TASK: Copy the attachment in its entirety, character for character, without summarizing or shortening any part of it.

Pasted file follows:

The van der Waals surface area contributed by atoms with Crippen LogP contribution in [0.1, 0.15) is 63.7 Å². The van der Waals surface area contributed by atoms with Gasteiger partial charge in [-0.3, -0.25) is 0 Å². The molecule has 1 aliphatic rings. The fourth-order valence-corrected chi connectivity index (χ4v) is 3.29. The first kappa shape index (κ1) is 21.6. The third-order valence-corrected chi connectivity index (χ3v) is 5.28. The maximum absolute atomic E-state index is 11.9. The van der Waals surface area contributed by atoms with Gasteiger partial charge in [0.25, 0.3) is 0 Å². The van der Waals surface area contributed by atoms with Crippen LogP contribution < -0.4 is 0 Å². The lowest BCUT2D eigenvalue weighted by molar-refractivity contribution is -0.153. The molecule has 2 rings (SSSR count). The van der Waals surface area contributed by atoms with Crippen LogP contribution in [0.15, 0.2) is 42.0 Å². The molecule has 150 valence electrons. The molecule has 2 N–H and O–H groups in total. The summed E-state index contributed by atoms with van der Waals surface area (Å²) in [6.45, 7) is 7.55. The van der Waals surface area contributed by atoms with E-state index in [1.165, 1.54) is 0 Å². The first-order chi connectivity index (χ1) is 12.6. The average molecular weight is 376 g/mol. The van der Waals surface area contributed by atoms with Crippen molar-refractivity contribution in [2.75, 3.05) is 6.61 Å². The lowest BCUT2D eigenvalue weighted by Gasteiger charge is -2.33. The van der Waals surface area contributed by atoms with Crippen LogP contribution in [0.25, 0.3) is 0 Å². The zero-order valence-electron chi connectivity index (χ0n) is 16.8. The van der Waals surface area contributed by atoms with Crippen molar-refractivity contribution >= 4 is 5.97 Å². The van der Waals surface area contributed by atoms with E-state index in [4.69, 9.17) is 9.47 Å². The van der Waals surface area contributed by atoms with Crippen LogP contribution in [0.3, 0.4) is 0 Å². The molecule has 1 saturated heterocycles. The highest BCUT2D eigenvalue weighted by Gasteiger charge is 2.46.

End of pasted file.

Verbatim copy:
The van der Waals surface area contributed by atoms with Crippen LogP contribution in [0.1, 0.15) is 63.7 Å². The van der Waals surface area contributed by atoms with Gasteiger partial charge in [-0.3, -0.25) is 0 Å². The molecule has 1 aliphatic rings. The fourth-order valence-corrected chi connectivity index (χ4v) is 3.29. The first kappa shape index (κ1) is 21.6. The third-order valence-corrected chi connectivity index (χ3v) is 5.28. The maximum absolute atomic E-state index is 11.9. The van der Waals surface area contributed by atoms with Gasteiger partial charge in [0.25, 0.3) is 0 Å². The van der Waals surface area contributed by atoms with Crippen LogP contribution < -0.4 is 0 Å². The lowest BCUT2D eigenvalue weighted by molar-refractivity contribution is -0.153. The molecule has 2 rings (SSSR count). The van der Waals surface area contributed by atoms with Crippen LogP contribution in [0.15, 0.2) is 42.0 Å². The molecule has 150 valence electrons. The molecule has 2 N–H and O–H groups in total. The summed E-state index contributed by atoms with van der Waals surface area (Å²) in [6.45, 7) is 7.55. The van der Waals surface area contributed by atoms with E-state index in [1.165, 1.54) is 0 Å². The first-order chi connectivity index (χ1) is 12.6. The average molecular weight is 376 g/mol. The van der Waals surface area contributed by atoms with Crippen molar-refractivity contribution in [2.75, 3.05) is 6.61 Å². The lowest BCUT2D eigenvalue weighted by Gasteiger charge is -2.33. The van der Waals surface area contributed by atoms with Crippen LogP contribution in [0.25, 0.3) is 0 Å². The zero-order valence-electron chi connectivity index (χ0n) is 16.8. The van der Waals surface area contributed by atoms with Crippen molar-refractivity contribution >= 4 is 5.97 Å². The van der Waals surface area contributed by atoms with E-state index in [4.69, 9.17) is 9.47 Å². The van der Waals surface area contributed by atoms with Crippen LogP contribution in [0.3, 0.4) is 0 Å². The molecule has 1 saturated heterocycles. The highest BCUT2D eigenvalue weighted by Gasteiger charge is 2.46.